Fibrotic changes occur in the myocardium even in regions not closely related to aneurysms, probably reflecting widespread cardiac inflammation. Arterial remodelling occurs and may progress over months to several years with the development of coronary stenoses, particularly at the junction between the aneurysm and normal artery. Later calcification is common in the aneurysmal arterial wall. Aneurysms of non-coronary arteries (axillary, ilio-femoral, renal and popliteal arteries for example and rarely in visceral and cerebral arteries) may also occur and should be considered and investigated, particularly when coronary involvement is extensive.

Serial echocardiographic studies in acute Kawasaki Disease show that coronary artery dilation may be visible early in the illness, but maximal development is usually in the second and third week of the acute illness. Those with persistent coronary artery aneurysm, defined as a Z score≥2.5 after 6 weeks (Z score=the internal dimension of the coronary artery expressed as the number of standard deviation units normalised for body surface area) are considered to have suffered permanent arterial damage.

The risk of thrombotic and stenotic complications is related to aneurysm size. Large or giant aneurysms (≥8 mm in diameter or Z score ≥10) are the least likely to undergo resolution, and within 30 years after the initial illness are associated with up to a 50% risk of thrombotic coronary occlusion, progressive stenoses requiring revascularisation or acute coronary syndrome or even heart transplant. Even though the risk of coronary events is lower in those with smaller aneurysms longer-term follow-up is still needed. Heart failure and serious arrhythmias may also occur later in life.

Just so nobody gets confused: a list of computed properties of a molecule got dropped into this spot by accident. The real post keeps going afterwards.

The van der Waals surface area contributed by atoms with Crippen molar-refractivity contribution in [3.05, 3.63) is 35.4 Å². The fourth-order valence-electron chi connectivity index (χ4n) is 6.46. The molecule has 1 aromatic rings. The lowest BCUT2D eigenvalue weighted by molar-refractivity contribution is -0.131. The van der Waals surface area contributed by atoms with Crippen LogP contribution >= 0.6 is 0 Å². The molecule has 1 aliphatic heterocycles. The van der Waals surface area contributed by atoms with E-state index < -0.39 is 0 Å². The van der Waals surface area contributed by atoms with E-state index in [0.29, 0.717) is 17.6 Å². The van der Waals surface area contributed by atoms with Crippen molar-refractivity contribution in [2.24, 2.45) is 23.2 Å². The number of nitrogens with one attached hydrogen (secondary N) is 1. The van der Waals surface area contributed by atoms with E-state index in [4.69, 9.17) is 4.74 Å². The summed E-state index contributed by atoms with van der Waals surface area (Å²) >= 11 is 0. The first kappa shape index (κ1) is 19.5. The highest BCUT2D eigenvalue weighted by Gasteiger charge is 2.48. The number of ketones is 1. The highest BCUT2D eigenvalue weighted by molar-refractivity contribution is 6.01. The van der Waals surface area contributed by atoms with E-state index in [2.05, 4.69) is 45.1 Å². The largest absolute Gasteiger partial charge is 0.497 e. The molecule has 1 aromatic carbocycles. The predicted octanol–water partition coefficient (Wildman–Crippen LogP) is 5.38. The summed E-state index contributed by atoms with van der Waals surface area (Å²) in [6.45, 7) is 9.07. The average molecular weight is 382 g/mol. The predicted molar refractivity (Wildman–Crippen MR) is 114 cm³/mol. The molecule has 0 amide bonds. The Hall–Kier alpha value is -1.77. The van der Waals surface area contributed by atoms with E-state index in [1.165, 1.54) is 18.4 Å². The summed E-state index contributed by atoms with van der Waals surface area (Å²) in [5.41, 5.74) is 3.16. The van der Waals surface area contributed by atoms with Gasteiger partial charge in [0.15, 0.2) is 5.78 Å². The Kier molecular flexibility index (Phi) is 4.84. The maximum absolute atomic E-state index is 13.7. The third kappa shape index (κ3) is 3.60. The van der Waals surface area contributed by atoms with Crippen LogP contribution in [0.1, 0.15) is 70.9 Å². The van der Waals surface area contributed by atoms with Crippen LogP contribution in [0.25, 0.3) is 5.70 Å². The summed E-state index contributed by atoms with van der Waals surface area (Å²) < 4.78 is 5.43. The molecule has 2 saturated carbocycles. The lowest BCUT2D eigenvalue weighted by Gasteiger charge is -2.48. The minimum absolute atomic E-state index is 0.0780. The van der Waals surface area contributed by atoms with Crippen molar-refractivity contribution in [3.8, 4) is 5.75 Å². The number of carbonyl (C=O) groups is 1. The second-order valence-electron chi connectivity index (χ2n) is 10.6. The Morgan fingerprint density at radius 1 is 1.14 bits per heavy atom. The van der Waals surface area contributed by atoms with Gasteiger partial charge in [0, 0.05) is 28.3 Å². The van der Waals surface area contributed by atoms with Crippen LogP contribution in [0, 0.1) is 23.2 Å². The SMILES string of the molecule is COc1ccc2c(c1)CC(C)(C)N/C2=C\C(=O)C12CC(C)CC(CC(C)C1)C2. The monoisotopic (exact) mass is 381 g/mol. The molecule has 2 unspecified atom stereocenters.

How should patients with Kawasaki Disease be followed up?

On the basis of echocardiography, patients are classified into defined risk groups each requiring different follow-up.

The table below shows the risk level and required follow up:

Risk levelDescription of coronary arteriesFollow-up intervalImaging required to assess for inducible ischaemia (stress echo or stress MRI)PSPRegional specialist Kawasaki Disease clinic
1No involvement at any time point (Z score <2)2 weeks 6 weeks 6 months 12 months Discharge if normal at 12 monthsNoneNoNo-annual cardiac and general health review with GP recommended*
2Dilation only (2​<​Z scores<2.5): resolves within 1 year2 weeks 6 weeks 6 months 12 months Discharge if normal at 12 monthsNoneNoNo-annual cardiac and general health review with GP recommended*
3Small aneurysm (2.5≤Z score<5):
(a) current or persistent,
(b) decreased to normal or Z score <2.5
2 weeks 6 weeks 6 months 12 months Annual reviewCoronary angiography (preferably CT) at 12 months as baseline. Consider stress imaging for inducible myocardial ischaemia every 2 years. Imaging (echo) for coronary surveillance annuallyYesYes
4Medium aneurysm (5≤Z score<10):
(a) persistent aneurysm,
(b) decreased to normal or Z score<2.5